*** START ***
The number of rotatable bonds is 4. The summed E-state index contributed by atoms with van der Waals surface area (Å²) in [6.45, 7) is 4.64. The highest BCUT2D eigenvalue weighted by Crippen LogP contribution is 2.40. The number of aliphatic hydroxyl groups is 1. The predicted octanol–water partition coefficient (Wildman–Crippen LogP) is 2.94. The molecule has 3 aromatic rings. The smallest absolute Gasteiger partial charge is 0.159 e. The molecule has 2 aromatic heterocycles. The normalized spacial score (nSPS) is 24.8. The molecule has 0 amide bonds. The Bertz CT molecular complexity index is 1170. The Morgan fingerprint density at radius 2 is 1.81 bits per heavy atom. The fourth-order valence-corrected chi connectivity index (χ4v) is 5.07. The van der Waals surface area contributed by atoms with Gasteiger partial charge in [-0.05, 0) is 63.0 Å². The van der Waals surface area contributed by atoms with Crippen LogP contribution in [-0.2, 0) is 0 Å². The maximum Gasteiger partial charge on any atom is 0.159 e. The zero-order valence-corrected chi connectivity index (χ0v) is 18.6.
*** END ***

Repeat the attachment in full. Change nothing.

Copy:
The number of rotatable bonds is 4. The summed E-state index contributed by atoms with van der Waals surface area (Å²) in [6.45, 7) is 4.64. The highest BCUT2D eigenvalue weighted by Crippen LogP contribution is 2.40. The number of aliphatic hydroxyl groups is 1. The predicted octanol–water partition coefficient (Wildman–Crippen LogP) is 2.94. The molecule has 3 aromatic rings. The smallest absolute Gasteiger partial charge is 0.159 e. The molecule has 2 aromatic heterocycles. The normalized spacial score (nSPS) is 24.8. The molecule has 0 amide bonds. The Bertz CT molecular complexity index is 1170. The Morgan fingerprint density at radius 2 is 1.81 bits per heavy atom. The fourth-order valence-corrected chi connectivity index (χ4v) is 5.07. The van der Waals surface area contributed by atoms with Gasteiger partial charge in [-0.05, 0) is 63.0 Å². The van der Waals surface area contributed by atoms with Crippen LogP contribution in [-0.2, 0) is 0 Å². The maximum Gasteiger partial charge on any atom is 0.159 e. The zero-order valence-corrected chi connectivity index (χ0v) is 18.6.